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Henry IV, Part 1 - Wikipedia Henry IV, Part 1 is a history play by William Shakespeare, believed to have been written no later than 1597. It is the second play in Shakespeare's tetralogy dealing ...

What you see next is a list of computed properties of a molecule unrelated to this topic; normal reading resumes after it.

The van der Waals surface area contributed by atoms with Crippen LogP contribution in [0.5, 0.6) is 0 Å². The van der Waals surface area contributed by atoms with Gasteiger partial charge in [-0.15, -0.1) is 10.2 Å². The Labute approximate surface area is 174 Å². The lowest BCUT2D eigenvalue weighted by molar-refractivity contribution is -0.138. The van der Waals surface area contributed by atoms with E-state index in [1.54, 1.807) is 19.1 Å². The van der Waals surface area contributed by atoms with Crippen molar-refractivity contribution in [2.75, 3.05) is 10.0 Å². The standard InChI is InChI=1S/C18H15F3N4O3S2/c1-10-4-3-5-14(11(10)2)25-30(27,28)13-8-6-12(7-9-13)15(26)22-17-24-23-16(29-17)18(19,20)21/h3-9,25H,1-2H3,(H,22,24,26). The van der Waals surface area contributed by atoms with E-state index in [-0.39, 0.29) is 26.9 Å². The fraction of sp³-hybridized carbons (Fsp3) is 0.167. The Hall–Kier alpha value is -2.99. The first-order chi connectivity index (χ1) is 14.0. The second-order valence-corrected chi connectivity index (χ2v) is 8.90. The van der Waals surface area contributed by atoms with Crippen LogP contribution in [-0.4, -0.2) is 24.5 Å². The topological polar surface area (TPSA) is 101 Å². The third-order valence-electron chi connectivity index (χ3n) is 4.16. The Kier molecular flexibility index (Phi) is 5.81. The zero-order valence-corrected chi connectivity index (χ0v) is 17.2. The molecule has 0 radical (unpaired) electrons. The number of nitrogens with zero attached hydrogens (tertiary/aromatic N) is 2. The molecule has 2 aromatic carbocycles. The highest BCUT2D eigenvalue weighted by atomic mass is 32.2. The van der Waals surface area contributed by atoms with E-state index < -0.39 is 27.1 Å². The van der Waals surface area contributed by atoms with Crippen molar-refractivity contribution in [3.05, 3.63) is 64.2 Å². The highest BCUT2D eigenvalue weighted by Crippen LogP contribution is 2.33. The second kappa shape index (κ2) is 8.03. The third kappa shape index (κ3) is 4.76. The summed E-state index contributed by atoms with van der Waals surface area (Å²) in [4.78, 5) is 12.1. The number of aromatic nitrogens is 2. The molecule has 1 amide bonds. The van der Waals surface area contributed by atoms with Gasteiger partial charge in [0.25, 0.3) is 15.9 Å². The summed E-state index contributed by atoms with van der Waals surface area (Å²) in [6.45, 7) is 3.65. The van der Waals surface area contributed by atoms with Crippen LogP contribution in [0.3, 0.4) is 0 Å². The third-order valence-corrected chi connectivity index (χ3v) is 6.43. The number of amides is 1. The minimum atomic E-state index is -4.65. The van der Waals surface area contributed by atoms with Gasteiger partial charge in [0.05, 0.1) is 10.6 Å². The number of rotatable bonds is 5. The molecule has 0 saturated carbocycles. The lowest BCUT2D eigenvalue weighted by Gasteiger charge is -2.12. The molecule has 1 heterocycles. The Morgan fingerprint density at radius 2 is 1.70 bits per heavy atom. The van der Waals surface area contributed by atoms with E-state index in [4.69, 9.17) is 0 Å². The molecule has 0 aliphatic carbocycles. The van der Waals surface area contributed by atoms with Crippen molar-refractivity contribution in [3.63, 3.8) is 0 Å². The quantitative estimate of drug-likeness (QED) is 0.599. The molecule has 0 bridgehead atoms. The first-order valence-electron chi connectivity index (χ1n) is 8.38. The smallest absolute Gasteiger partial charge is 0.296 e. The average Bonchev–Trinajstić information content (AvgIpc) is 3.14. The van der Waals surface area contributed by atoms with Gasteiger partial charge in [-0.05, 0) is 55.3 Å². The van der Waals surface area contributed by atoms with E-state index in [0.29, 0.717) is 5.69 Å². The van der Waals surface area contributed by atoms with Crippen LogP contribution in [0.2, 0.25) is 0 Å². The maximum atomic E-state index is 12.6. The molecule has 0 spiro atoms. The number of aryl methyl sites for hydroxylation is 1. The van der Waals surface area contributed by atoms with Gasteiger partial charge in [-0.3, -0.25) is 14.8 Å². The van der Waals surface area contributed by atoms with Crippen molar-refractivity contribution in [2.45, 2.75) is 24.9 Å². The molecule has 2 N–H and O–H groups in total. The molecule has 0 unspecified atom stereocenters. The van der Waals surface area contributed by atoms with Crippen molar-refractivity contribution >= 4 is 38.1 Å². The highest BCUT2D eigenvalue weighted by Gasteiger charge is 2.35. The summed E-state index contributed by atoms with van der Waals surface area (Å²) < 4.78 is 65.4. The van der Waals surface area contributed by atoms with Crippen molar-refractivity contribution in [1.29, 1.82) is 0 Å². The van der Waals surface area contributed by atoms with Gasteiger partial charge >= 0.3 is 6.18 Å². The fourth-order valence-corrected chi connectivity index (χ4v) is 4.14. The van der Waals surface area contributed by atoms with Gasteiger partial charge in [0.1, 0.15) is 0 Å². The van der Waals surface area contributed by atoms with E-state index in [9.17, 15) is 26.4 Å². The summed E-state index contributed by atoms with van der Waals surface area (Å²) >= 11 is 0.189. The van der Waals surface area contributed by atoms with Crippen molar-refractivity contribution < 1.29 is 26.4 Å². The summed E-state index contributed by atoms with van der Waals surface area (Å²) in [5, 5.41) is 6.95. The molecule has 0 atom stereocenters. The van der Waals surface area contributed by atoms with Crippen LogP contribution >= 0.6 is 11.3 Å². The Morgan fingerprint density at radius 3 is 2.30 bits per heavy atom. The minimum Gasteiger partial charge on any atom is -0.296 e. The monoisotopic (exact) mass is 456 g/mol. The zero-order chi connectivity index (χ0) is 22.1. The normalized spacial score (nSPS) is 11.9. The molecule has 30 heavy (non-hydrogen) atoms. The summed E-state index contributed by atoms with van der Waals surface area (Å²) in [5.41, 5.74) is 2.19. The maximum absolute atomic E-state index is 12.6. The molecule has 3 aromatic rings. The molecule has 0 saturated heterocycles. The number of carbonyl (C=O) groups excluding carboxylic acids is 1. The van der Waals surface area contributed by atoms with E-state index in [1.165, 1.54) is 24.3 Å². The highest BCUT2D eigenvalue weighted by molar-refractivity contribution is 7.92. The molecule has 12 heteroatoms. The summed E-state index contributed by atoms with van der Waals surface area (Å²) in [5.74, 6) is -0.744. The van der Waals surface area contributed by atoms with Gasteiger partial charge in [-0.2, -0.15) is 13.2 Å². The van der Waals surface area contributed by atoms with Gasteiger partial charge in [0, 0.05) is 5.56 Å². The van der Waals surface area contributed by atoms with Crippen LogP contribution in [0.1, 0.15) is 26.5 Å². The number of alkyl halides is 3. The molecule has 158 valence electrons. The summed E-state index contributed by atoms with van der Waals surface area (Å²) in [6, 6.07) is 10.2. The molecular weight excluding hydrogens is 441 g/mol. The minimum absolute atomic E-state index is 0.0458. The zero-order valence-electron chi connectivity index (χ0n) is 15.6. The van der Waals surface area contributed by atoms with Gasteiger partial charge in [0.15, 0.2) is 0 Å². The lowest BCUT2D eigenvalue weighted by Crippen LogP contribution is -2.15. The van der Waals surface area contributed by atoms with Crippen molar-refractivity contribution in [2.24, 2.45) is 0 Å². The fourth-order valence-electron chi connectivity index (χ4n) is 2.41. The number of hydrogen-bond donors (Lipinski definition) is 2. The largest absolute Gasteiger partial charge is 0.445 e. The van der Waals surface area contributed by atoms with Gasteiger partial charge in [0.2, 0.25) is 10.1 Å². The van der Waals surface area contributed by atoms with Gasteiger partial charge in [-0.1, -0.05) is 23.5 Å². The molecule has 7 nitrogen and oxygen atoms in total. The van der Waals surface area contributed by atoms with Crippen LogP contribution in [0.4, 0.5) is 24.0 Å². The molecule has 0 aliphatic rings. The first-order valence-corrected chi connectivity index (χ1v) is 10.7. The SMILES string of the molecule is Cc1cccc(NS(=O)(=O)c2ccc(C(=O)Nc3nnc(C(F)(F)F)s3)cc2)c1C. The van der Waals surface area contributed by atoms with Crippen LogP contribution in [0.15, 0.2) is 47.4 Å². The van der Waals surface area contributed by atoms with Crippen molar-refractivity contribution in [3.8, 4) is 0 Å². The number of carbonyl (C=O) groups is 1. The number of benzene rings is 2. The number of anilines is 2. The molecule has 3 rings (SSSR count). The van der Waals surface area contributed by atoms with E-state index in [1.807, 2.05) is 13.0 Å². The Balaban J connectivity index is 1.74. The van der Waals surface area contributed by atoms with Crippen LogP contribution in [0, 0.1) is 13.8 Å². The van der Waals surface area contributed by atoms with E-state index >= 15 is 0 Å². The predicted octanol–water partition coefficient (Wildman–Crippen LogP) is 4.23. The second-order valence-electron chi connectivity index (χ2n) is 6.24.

Henry IV, Part 1 - Wikipedia The first page of Henry the Fourth Part I printed in the First Folio of 1623 Henry IV Part 1 is a history play by William Shakespeare believed to have been written no later than 1597 Henry Clay And The Struggle For The Union It is the second play in Shakespeares tetralogy dealing with the successive reigns of Richard II Henry IV two plays including Henry IV Part 2 and Henry V Henry IV Part 1 depicts a span of history that begins with Hotspurs battle at Homildon in Northumberland against Douglas late in 1402 and ends with the defeat of the rebels at Shrewsbury in the middle of 1403 1 From the start it has been an extremely popular play both with the public and critics 2 Contents 1 Characters 2 Synopsis 3 Sources 4 Date and text 4 1 The Dering Manuscript 5 Criticism and analysis 5 1 Themes and interpretations 5 2 Oldcastle controversy 6 Adaptations 7 Notes 8 References 9 External links Charactersedit Of the Kings party King Henry the Fourth – King of England Henry Prince of Wales nicknamed Prince Hal or Harry – eldest son of Henry IV John of Lancaster – represented in the play as the Kings second son although he was actually the third Ralph Neville Earl of Westmorland Sir Walter Blount Blunt Eastcheap Sir John Falstaff – a knight who befriends Prince Hal Ned Poins Bardolph Peto Mistress Quickly – hostess of the Boars Head Tavern Francis – tapster Vintner – tavern keeper Gadshill Two Carriers Ostler Rebels Henry Percy Earl of Northumberland Thomas Percy Earl of Worcester – Northumberlands brother Harry Percy nicknamed Hotspur – Northumberlands son Edmund Mortimer – Hotspurs brotherinlaw and Glendowers soninlaw Owen Glendower – leader of the Welsh rebels Archibald Earl of Douglas – leader of the Scottish rebels Sir Richard Vernon Richard le Scrope Scroop Archbishop of York Sir Michael – a friend to the Archbishop of York Lady Percy Kate though her real name was Elizabeth Hotspurs wife and Mortimers sister Lady Mortimer Catrin Glendowers daughter and Mortimers wife Other Characters Chamberlain Sheriff Travellers Lords Officers Drawers Messengers and Attendants Synopsisedit John FarmaneshBocca as Prince Hal in the Carmel Shakespeare Festival production of Henry IV Part 1 Henry Bolingbrokenow King Henry IVis having an unquiet reign His personal disquiet at the usurpation of his predecessor Richard II would be solved by a crusade to the Holy Land but broils on his borders with Scotland and Wales prevent that Moreover he is increasingly at odds with the Percy family who helped him to his throne and Edmund Mortimer the Earl of March Richard IIs chosen heir Adding to King Henrys troubles is the behaviour of his son and heir the Prince of Wales Hal the future Henry V has forsaken the Royal Court to waste his time in taverns with low companions This makes him an object of scorn to the nobles and calls into question his royal worthiness Hals chief friend and foil in living the low life is Sir John Falstaff Fat old drunk and corrupt as he is he has a charisma and a zest for life that captivates the Prince The play features three groups of characters that interact slightly at first and then come together in the Battle of Shrewsbury where the success of the rebellion will be decided First there is King Henry himself and his immediate council He is the engine of the play but usually in the background Next there is the group of rebels energetically embodied in Henry Percy Hotspur and including his father the Earl of Northumberland and led by his uncle Thomas Percy Earl of Worcester The Scottish Earl of Douglas Edmund Mortimer and the Welshman Owen Glendower also join Finally at the centre of the play are the young Prince Hal and his companions Falstaff Poins Bardolph and Peto Streetwise and poundfoolish these rogues manage to paint over this grim history in the colours of comedy As the play opens the king is angry with Hotspur for refusing him most of the prisoners taken in a recent action against the Scots at Holmedon Hotspur for his part would have the king ransom Edmund Mortimer his wifes brother from Owen Glendower the Welshman who holds him Henry refuses berates Mortimers loyalty and treats the Percys with threats and rudeness Stung and alarmed by Henrys dangerous and peremptory way with them they proceed to make common cause with the Welsh and Scots intending to depose this ingrate and cankered Bolingbroke 3 By Act II rebellion is brewing Hal confronting Falstaff with his lies in Henry IV Part 1 engraving after Robert Smirke Meanwhile Henrys son Hal is joking drinking and thieving with Falstaff and his associates He likes Falstaff but makes no pretense at being like him He enjoys insulting his dissolute friend and makes sport of him by joining in Poins’ plot to disguise themselves and rob and terrify Falstaff and three friends of loot they have stolen in a highway robbery purely for the fun of watching Falstaff lie about it later after which Hal returns the stolen money Rather early in the play in fact Hal informs us that his riotous time will soon come to a close and he will reassume his rightful high place in affairs by showing himself worthy to his father and others through some unspecified noble exploits Hal believes that this sudden change of manner will amount to a greater reward and acknowledgment of princeship and in turn earn him respect from the members of the court The revolt of Mortimer and the Percys very quickly gives him his chance to do just that The high and the low come together when the Prince makes up with his father and is given a high command He vows to fight and kill the rebel Hotspur and orders Falstaff who is after all a knight to take charge of a group of foot soldiers and proceed to the battle site at Shrewsbury An 1829 watercolor by Johann Heinrich Ramberg of Act II Scene iv Falstaff enacts the part of the king The battle is crucial because if the rebels even achieve a standoff their cause gains greatly as they have other powers awaiting under Northumberland Glendower Mortimer and the Archbishop of York Henry needs a decisive victory here He outnumbers the rebels4 but Hotspur with the wild hope of despair leads his troops into battle The day wears on the issue still in doubt the king harried by the wild Scot Douglas when Prince Hal and Hotspur the two Harrys that cannot share one land meet Finally they will fight – for glory for their lives and for the kingdom No longer a tavern brawler but a warrior the future king prevails ultimately killing Hotspur in single combat On the way to this climax we are treated to Falstaff who has misused the Kings press damnably5 not only by taking money from ablebodied men who wished to evade service but by keeping the wages of the poor souls he brought instead who were killed in battle food for powder food for powder 6 Left on his own during Hals battle with Hotspur Falstaff dishonourably counterfeits death to avoid attack by Douglas After Hal leaves Hotspurs body on the field Falstaff revives in a mock miracle Seeing he is alone he stabs Hotspurs corpse in the thigh and claims credit for the kill 7 Though Hal knows better he allows Falstaff his disreputable tricks Soon after being given grace by Hal Falstaff states that he wants to amend his life and begin to live cleanly as a nobleman should do 8 The second edition of Raphael Holinsheds Chronicles of England Scotlande and Irelande printed in 1587 The play ends at Shrewsbury after the battle The death of Hotspur has taken the heart out of the rebels9 and the kings forces prevail Henry is pleased with the outcome not least because it gives him a chance to execute Thomas Percy the Earl of Worcester one of his chief enemies though previously one of his greatest friends Meanwhile Hal shows off his kingly mercy in praise of valour having taken the valiant Douglas prisoner Hal orders his enemy released without ransom 10 But the war goes on now the kings forces must deal with the Archbishop of York who has joined with Northumberland and with the forces of Mortimer and Glendower This unsettled ending sets the stage for Henry IV Part 2 Sourcesedit Shakespeares primary source for Henry IV Part 1 as for most of his chronicle histories was the second edition 1587 of Raphael Holinsheds Chronicles which in turn drew on Edward Halls The Union of the Two Illustrious Families of Lancaster and York Scholars have also assumed that Shakespeare was familiar with Samuel Daniels poem on the civil wars Another source for this and the following Henry plays is the anonymous The Famous Victories of Henry V Date and textedit 1 Henry IV was almost certainly in performance by 1597 given the wealth of allusions and references to the Falstaff character 12 The earliest recorded performance occurred on the afternoon of 6 March 1600 when the play was acted at court before the Flemish Ambassador Other court performances followed in 1612 and 1625 The play was entered into the Register of the Stationers Company on 25 Feb 1598 and first printed in quarto later that year by stationer Andrew Wise The play was Shakespeares most popular printed text new editions appeared in 1599 1604 1608 1613 1622 1632 1639 and 1692 The Dering Manuscriptedit Main article The Dering Manuscript The Dering Manuscript The Dering Manuscript the earliest extant manuscript text of any Shakespearean play14 provides a singleplay version of both Part 1 and Part 2 of Henry IV The consensus of Shakespeare scholars is that the Dering MS represents a redaction prepared around 1623 perhaps for family or amateur theatrics by Edward Dering 1598–1644 of Surrenden Manor Pluckley Kent where the manuscript was discovered A few dissenters have argued that the Dering MS may indicate that Shakespeares Henry IV was originally a single play which the poet later expanded into two parts to capitalise on the popularity of the Sir John Falstaff character The Dering MS is part of the collection of the Folger Shakespeare Library in Washington D C 15 Criticism and analysisedit Rise from the ground like feathered Mercury And vaulted with such ease into his seat As if an angel droppd down from the clouds To turn and wind a fiery Pegasus And witch the world with noble horsemanship Act IV Scene i Hals transformation William Blake 1809 Themes and interpretationsedit At its first publication in 1597 or 1598 the play was titled The History of Henrie the Fourth and its title page advertised only the presence of Henry Percy and the comic Sir John Falstaff Prince Hal was not mentioned Indeed throughout most of the plays performance history Hal was staged as a secondary figure and the stars of the stage beginning with James Quin and David Garrick often preferred to play Hotspur It was only in the twentieth century that readers and performers began to see the central interest as the comingofage story of Hal who is now seen as the starring role In the comingofage interpretation Hals acquaintance with Falstaff and the tavern lowlife humanises him and provides him with a more complete view of life citation needed At the outset Prince Hal seems to pale in comparison with the fiery Henry Percy the young noble lord of the North whom Shakespeare portrays considerably younger than he was in history in order to provide a foil for Hal Many readers interpret the history as a tale of Prince Hal growing up evolving into King Henry V16 perhaps the most heroic of all of Shakespeares characters in what is a tale of the prodigal son adapted to the politics of medieval England 17 The low proportion of scenes featuring the title character the king has also been noted with some authors suggesting that the play contrasts the authority of Henry IV and his struggle to stay in control of the situation with the chaotic forces of the rebels and Falstaff Oldcastle controversyedit The title page from the first quarto edition of the play printed in 1599 Henry IV Part 1 caused controversy on its first performances in 1597 because the comic character now known as Falstaff was originally named Oldcastle and was based on John Oldcastle a famous protoProtestant martyr with powerful living descendants in England Although the character is called Falstaff in all surviving texts of the play there is abundant external and internal evidence that he was originally called Oldcastle The change of names is mentioned in seventeenthcentury works by Richard James Epistle to Sir Harry Bourchier c 1625 and Thomas Fuller Worthies of England 1662 It is also indicated in details in the early texts of Shakespeares plays In the quarto text of Henry IV Part 2 1600 one of Falstaffs speech prefixes in Act I Scene ii is mistakenly left uncorrected Old instead of Falst In III ii 256 of the same play Falstaff is said to have been a page to Thomas Mowbray Duke of Norfolkwhich was true of the historical Oldcastle In Henry IV Part 1 Iii42 Prince Hal calls Falstaff my old lad of the castle Iambic pentameter verse lines in both parts are irregular when using the name Falstaff but correct with Oldcastle Finally there is the blatant disclaimer at the close of Henry IV Part 2 that discriminates between the two figures for Oldcastle died a martyr and this is not the man Epilogue 29–32 In Act III sc 1 Hotspur promised all of England north of the Trent proposes diverting the river southwards to give him a still greater share The plan highlights his destructive and argumentative nature There is even a hint that Falstaff was originally Oldcastle in The Merry Wives of Windsor too When the First Folio and quarto texts of that play are compared it appears that the joke in Vv85–90 is that OldcastleFalstaff incriminates himself by calling out the first letter of his name O O O when his fingertips are singed with candleswhich of course works for Oldcastle but not Falstaff There is also the castle reference in IVv6 of the same play 18 The name change and the Epilogue disclaimer were required it is generally thought because of political pressure the historical Oldcastle was not only a Protestant martyr but a nobleman with powerful living descendants in Elizabethan England These were the Lords Cobham William Brooke 10th Baron Cobham died 6 March 1597 was Warden of the Cinque Ports 1558–97 Knight of the Order of the Garter 1584 and member of the Privy Council 1586–97 his son Henry Brooke 11th Baron Cobham was granted the paternal post of Warden of the Cinque Ports upon his fathers death and made a Knight of the Order of the Garter in 1599 Even more so Frances Brooke the 10th Barons wife and 11th Barons mother was a close personal favourite of Her Majesty Queen Elizabeth I The elder Lord Cobham even had a strong negative impact upon the lives of Shakespeare and his contemporaries in the theatre The company of actors formed by Shakespeare Richard Burbage Will Kempe and the others in 1594 enjoyed the patronage of Henry Carey first Lord Hunsdon then serving as Lord Chamberlain they were famously the Lord Chamberlains Men When Carey died on 22 July 1596 the post of Lord Chamberlain was given to William Brooke Lord Cobham who definitely was not a friend to the players and who withdrew what official protection they had enjoyed The players were left to the mercies of the local officials of the City of London who had long wanted to drive the companies of actors out of the City Thomas Nashe in a contemporary letter complained that the actors were piteously persecuted by the Lord Mayor and the aldermen during this period Fortunately for the players and for English literature this interval did not last when Cobham died less than a year later the post of Lord Chamberlain went to Henry Careys son George 2nd baron Hunsdon and the actors regained their previous patronage 19 The name was changed to Falstaff based on Sir John Fastolf an historical person with a reputation for cowardice at the Battle of Patay and whom Shakespeare had previously represented in Henry VI Part 1 Henry Clay And The Struggle For The Union Fastolf had died without descendants making him safe for a playwrights use Shortly afterward a team of playwrights wrote a twopart play entitled Sir John Oldcastle which presents a heroic dramatisation of Oldcastles life and was published in 1600 In 1986 the Oxford Shakespeare edition of Shakespeares works rendered the characters name as Oldcastle rather than Falstaff in Henry IV Part 1 although not confusingly in Part 2 as a consequence of the editors aim to present the plays as they would have appeared during their original performances No other published editions have followed suit Adaptationsedit A photograph of John Jack as Falstaff in a late 19th century performance of the play There have been three BBC television films of Henry IV Part 1 In the 1960 miniseries An Age of Kings Tom Fleming starred as Henry IV with Robert Hardy as Prince Hal Frank Pettingell as Falstaff and Sean Connery as Hotspur 20 The 1979 BBC Television Shakespeare version starred Jon Finch as Henry IV David Gwillim as Prince Hal Anthony Quayle as Falstaff and Tim PigottSmith as Hotspur 21 In the 2012 series The Hollow Crown Henry IV Part 1 was directed by Richard Eyre and starred Jeremy Irons as Henry IV Tom Hiddleston as Prince Hal Simon Russell Beale as Falstaff and Joe Armstrong as Hotspur 22 Orson Welles Chimes at Midnight 1965 compiles the two Henry IV plays into a single condensed storyline while adding a handful of scenes from Henry V and dialogue from Richard II and The Merry Wives of Windsor The film stars Welles himself as Falstaff John Gielgud as King Henry Keith Baxter as Hal Margaret Rutherford as Mistress Quickly and Norman Rodway as Hotspur BBC Televisions 1995 Henry IV also combines the two Parts into one adaptation Ronald Pickup played the King David Calder Falstaff Jonathan Firth Hal and Rufus Sewell Hotspur Adapted scenes in flashback from Henry IV are included in the 1989 film version of Henry V 1989 with Robbie Coltrane portraying Sir John Falstaff and Kenneth Branagh playing the young Prince Hal Gus Van Sants 1991 film My Own Private Idaho is loosely based on Part 1 of Henry IV The oneman hiphop musical Clay is loosely based on Henry IV 23 The 2016 app Cycle of Kings features the entire play Henry IV Part 1 in interactive form as well as a modern English translation Saccio pp 47–50 Weil and Weil p 1 Henry IV Part 1 1 3 137 in Bevington 1997 Henry IV Part 1 4 3 30 4 4 19 in Bevington 1997 Henry IV Part 1 4 2 12 in Bevington 1997 Henry IV Part 1 4 2 64 in Bevington 1997 Henry IV Part 1 5 4 110ff in Norton 2008 Henry IV Part 1 5 4 138ff in Norton 2008 Henry IV Part 1 55 19 in Bevington 1997 Henry IV Part 1 5 5 28ff in Norton 2008 Weil and Weil p 4 Leaving aside MS Harley 7368 of the British Library containing the text of the play Sir Thomas More if this play does indeed contain a contribution by Shakespeare Folios 89a of that manuscript which contain the part supposed to be by Shakespeare have even been suggested to be a Shakespeare autograph For further information see the Wikipedia article dedicated to the play Halliday Shakespeare Companion p 135 Sanders 31 Duthie 141 Scoufos Shakespeares Typological Satire p 191 Halliday Shakespeare Companion p 107 Scoufos p 99 BFI Screenonline An Age of Kings Retrieved 20120704 BFI Screenonline Henry IV Part 1 1979 Retrieved 20120704 Cultural Olympiad 2012 Shakespeares History Plays BBC Media Centre 24 November 2011 Retrieved 20120704 Jones Kenneth 27 August 2008 Matt Saxs HipHop Musical Clay Plays KC Prior to NYC Playbill OnLine Retrieved 10 September 2008 Referencesedit Barker Roberta TragicalComicalHistorical Hotspur Shakespeare Quarterly 54 3 2003 288–307 Bevington David ed The Complete Works of Shakespeare Updated Fourth Edition University of Chicago 1997 Duthie George Ian Shakespeare London Routledge 1954 Greenblatt Stephen Invisible Bullets Renaissance Authority and Its Subversion in Henry IV and Henry V In Political Shakespeare edited by Jonathan Dollimore and Alan Sinfield 18–47 1985 Halliday F E A Shakespeare Companion 1564–1964 Baltimore Penguin 1964 Saccio Peter Shakespeares English Kings 2nd edn 2000 Sanders Norman The True Prince and the False Thief Shakespeare Survey 30 1977 Weil Herbert and Judith Weil eds The First Part of King Henry IV 1997 New Cambridge Shakespeare Wright Louis B and Virginia A LaMar eds The Folger Library General Readers Shakespeare Henry IV Part I Shakespeare William 2002 Kastan David Scott ed King Henry IV Part 1 Third Series Arden Shakespeare ISBN 9781904271352 External linksedit The First Part of Henry the Fourth A modern version of unspecified provenance Henry the Fourth part 1 – 1 Henry IV at Project Gutenberg Henry IV Part 1 public domain audiobook at LibriVox